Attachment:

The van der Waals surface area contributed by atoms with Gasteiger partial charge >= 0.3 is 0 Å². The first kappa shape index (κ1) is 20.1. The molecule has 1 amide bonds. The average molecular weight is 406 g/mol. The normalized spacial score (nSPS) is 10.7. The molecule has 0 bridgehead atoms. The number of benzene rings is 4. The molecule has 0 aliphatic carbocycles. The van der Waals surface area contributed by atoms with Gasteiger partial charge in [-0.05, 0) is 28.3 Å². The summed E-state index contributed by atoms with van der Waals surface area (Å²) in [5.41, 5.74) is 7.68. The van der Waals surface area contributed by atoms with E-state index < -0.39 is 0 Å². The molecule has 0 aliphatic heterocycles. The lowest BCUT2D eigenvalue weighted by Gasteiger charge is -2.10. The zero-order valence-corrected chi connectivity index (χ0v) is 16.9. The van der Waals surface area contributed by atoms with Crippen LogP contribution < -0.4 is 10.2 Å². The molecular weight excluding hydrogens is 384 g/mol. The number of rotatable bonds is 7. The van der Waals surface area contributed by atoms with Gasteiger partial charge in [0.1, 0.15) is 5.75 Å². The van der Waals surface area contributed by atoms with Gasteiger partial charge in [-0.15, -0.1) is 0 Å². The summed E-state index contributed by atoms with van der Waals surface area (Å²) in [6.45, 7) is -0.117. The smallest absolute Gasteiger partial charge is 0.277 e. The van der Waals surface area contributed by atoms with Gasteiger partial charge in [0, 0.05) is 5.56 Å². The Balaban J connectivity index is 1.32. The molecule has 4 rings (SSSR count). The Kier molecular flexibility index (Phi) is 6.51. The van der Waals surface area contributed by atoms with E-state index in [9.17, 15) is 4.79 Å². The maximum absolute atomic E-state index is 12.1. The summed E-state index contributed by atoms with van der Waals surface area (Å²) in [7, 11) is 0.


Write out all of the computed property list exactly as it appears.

The van der Waals surface area contributed by atoms with Gasteiger partial charge >= 0.3 is 0 Å². The first kappa shape index (κ1) is 20.1. The molecule has 1 amide bonds. The average molecular weight is 406 g/mol. The normalized spacial score (nSPS) is 10.7. The molecule has 0 bridgehead atoms. The number of benzene rings is 4. The molecule has 0 aliphatic carbocycles. The van der Waals surface area contributed by atoms with Gasteiger partial charge in [-0.05, 0) is 28.3 Å². The summed E-state index contributed by atoms with van der Waals surface area (Å²) in [5.41, 5.74) is 7.68. The van der Waals surface area contributed by atoms with E-state index < -0.39 is 0 Å². The molecule has 0 aliphatic heterocycles. The lowest BCUT2D eigenvalue weighted by Gasteiger charge is -2.10. The zero-order valence-corrected chi connectivity index (χ0v) is 16.9. The van der Waals surface area contributed by atoms with Crippen LogP contribution < -0.4 is 10.2 Å². The molecular weight excluding hydrogens is 384 g/mol. The number of rotatable bonds is 7. The van der Waals surface area contributed by atoms with Gasteiger partial charge in [0.1, 0.15) is 5.75 Å². The van der Waals surface area contributed by atoms with Gasteiger partial charge in [-0.15, -0.1) is 0 Å². The summed E-state index contributed by atoms with van der Waals surface area (Å²) in [6.45, 7) is -0.117. The smallest absolute Gasteiger partial charge is 0.277 e. The van der Waals surface area contributed by atoms with Gasteiger partial charge in [0, 0.05) is 5.56 Å². The Balaban J connectivity index is 1.32. The molecule has 4 rings (SSSR count). The Kier molecular flexibility index (Phi) is 6.51. The van der Waals surface area contributed by atoms with E-state index in [9.17, 15) is 4.79 Å². The maximum absolute atomic E-state index is 12.1. The summed E-state index contributed by atoms with van der Waals surface area (Å²) in [7, 11) is 0.